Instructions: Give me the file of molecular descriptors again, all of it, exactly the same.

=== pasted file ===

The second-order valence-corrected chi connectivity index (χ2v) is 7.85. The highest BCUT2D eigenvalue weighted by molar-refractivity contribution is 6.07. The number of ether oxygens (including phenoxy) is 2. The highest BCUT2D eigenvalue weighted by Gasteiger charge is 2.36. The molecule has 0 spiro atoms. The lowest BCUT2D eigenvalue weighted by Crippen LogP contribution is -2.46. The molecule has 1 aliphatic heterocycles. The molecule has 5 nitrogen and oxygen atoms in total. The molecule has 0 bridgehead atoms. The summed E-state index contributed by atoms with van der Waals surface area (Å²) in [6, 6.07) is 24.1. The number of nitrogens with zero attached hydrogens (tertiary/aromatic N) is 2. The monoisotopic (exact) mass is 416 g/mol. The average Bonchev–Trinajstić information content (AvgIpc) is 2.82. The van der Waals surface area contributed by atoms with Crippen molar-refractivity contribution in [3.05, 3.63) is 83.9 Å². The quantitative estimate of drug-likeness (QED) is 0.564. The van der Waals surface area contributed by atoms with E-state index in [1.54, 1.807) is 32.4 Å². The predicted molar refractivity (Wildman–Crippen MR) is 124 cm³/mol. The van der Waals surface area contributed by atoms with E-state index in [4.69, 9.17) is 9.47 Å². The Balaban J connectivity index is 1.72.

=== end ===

The second-order valence-corrected chi connectivity index (χ2v) is 7.85. The highest BCUT2D eigenvalue weighted by molar-refractivity contribution is 6.07. The number of ether oxygens (including phenoxy) is 2. The highest BCUT2D eigenvalue weighted by Gasteiger charge is 2.36. The molecule has 0 spiro atoms. The lowest BCUT2D eigenvalue weighted by Crippen LogP contribution is -2.46. The molecule has 1 aliphatic heterocycles. The molecule has 5 nitrogen and oxygen atoms in total. The molecule has 0 bridgehead atoms. The summed E-state index contributed by atoms with van der Waals surface area (Å²) in [6, 6.07) is 24.1. The number of nitrogens with zero attached hydrogens (tertiary/aromatic N) is 2. The monoisotopic (exact) mass is 416 g/mol. The average Bonchev–Trinajstić information content (AvgIpc) is 2.82. The van der Waals surface area contributed by atoms with Crippen molar-refractivity contribution in [3.05, 3.63) is 83.9 Å². The quantitative estimate of drug-likeness (QED) is 0.564. The van der Waals surface area contributed by atoms with E-state index in [1.54, 1.807) is 32.4 Å². The predicted molar refractivity (Wildman–Crippen MR) is 124 cm³/mol. The van der Waals surface area contributed by atoms with E-state index in [4.69, 9.17) is 9.47 Å². The Balaban J connectivity index is 1.72.